A ROBBER stole a disabled great-grandmother’s mobility scooter, then went back and threatened to stab her to try to get the key.
The crime has left 66-year-old Alice King living in fear at her Almondbury home.
The distinctive four-wheeled Cordoba scooter was later found crashed into a nearby wall.
But Alice will not get it back for several days while it is examined for fingerprints and other evidence.
It was not insured, so Alice will have to pay to have it professionally checked over and any repairs made.
Until all that is done she is a prisoner in her own home.
Alice – who has six children, 18 grandchildren and some great-grandchildren – suffers from arthritis in her spine.
She also has a bad heart, which means she has to take a range of medication.
The thief first struck when he rolled the scooter away from outside Alice’s home on Eastlands at around 8pm on Monday night.
A friend who had taken her two small dogs for a walk noticed it was gone and phoned the police.
Around half-an-hour later there was a knock on Alice’s door.
Alice was resting on her bed and by the time she answered the door it was thought no-one was there.
But then she saw a man staggering around on a nearby path. When he saw Alice he went towards her.
“He called me a bitch and said he wanted the key to the scooter,’’ said Alice. “He said he had a knife and was waving something around in his hand.
“He said if I didn’t hand the key over, he’d stab me.
“He was very threatening and I realised he meant business. I managed to put the chain on and close the door. There was a bang outside; I think he must have kicked the door. He was in such a frenzy.
“After that I went to pieces and phoned the police. They came very quickly, but I’m frightened to be here now.’’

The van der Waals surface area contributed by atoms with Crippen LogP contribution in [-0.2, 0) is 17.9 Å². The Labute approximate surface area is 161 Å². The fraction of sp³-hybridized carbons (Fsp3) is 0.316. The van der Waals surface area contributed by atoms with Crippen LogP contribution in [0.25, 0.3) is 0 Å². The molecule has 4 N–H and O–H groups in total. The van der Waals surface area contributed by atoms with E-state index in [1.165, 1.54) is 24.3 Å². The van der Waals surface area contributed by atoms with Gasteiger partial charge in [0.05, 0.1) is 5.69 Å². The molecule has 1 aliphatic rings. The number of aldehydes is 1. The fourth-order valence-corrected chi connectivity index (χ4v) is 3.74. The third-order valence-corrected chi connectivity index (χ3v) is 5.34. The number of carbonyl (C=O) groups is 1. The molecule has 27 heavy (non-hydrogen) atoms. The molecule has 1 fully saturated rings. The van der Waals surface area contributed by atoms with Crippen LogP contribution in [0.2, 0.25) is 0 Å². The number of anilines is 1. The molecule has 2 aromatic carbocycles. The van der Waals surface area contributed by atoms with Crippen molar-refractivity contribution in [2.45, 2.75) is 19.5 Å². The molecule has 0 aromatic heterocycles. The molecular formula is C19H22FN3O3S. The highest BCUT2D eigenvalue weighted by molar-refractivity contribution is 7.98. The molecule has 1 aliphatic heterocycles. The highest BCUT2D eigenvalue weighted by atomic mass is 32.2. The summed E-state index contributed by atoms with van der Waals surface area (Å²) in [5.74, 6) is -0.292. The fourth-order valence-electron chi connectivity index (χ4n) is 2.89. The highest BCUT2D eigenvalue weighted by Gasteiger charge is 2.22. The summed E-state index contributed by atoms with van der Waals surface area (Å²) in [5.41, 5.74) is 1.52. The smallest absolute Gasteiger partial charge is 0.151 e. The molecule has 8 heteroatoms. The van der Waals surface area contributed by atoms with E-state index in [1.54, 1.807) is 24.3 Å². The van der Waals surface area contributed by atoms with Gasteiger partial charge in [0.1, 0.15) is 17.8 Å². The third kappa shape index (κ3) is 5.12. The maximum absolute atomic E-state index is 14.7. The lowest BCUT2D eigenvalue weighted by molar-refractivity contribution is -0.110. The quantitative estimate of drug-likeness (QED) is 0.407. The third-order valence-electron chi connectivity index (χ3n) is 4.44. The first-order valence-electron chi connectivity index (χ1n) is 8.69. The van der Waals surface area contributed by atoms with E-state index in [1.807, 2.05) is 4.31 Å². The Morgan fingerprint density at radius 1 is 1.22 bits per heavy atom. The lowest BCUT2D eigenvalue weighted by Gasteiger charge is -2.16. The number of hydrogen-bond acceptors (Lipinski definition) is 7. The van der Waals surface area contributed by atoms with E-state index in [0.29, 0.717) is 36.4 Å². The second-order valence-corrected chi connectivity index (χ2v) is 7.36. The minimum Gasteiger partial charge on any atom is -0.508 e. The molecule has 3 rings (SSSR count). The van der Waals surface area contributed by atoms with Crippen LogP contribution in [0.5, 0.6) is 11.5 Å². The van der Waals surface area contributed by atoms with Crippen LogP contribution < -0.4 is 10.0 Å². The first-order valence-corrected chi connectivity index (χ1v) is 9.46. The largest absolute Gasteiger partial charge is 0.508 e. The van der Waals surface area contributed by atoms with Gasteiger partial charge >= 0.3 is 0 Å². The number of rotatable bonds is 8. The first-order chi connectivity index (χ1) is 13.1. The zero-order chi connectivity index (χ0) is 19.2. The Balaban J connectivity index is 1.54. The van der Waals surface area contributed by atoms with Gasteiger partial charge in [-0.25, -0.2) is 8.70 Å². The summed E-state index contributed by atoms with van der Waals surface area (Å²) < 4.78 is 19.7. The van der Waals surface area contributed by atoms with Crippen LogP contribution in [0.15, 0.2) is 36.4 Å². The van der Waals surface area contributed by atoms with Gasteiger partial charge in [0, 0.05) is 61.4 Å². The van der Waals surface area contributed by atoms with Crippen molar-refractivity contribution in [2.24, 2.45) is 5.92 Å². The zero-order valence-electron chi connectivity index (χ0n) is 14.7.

Police and some of Alice’s friends and relatives searched the area, but could find no trace of the man or the scooter that night.
The scooter was found yesterday morning crashed into a wall near The Lion pub on Hurst Knowle.
The robber is a mixed race African-Caribbean in his late teens or early 20s, 5ft 7in tall and slim.
He spoke with a strong, street-style West Indian accent and was scruffily dressed in a dark hooded top.
“I just can’t stop shaking,’’ said Alice. “I can’t believe he came back for the key, but perhaps he’d arranged to sell the scooter to someone and it is very heavy to push. He may have damaged it pushing it all that way.
“I’m just so frightened. I go to town on the scooter once a week and it takes me an hour there and an hour back. It’s the highlight of my week. That bit of independence is so important to me.
“I love going to town, especially to Queensgate Market and the Jack Fulton food shop because people there are so friendly and helpful.
“Now it means I’m stuck at home until I get the scooter back. Going out is what keeps me going in life.
“I’m in constant pain from my back and feet and my heart means that some days I have to go back to bed early in the afternoon.’’
The scooter is worth £3,000, but when the documents came Alice was so poorly she never got round to sorting them out and then forgot.
Det Con Russ Conlon, of Kirklees CID intelligence unit, said: “This is a callous crime against a vulnerable victim.
“We would make a direct plea to anyone who knows who has done this to contact us immediately.’’
Phone detectives in Huddersfield on 0845 6060606 or Crimestoppers free and anonymously on 0800 555 111.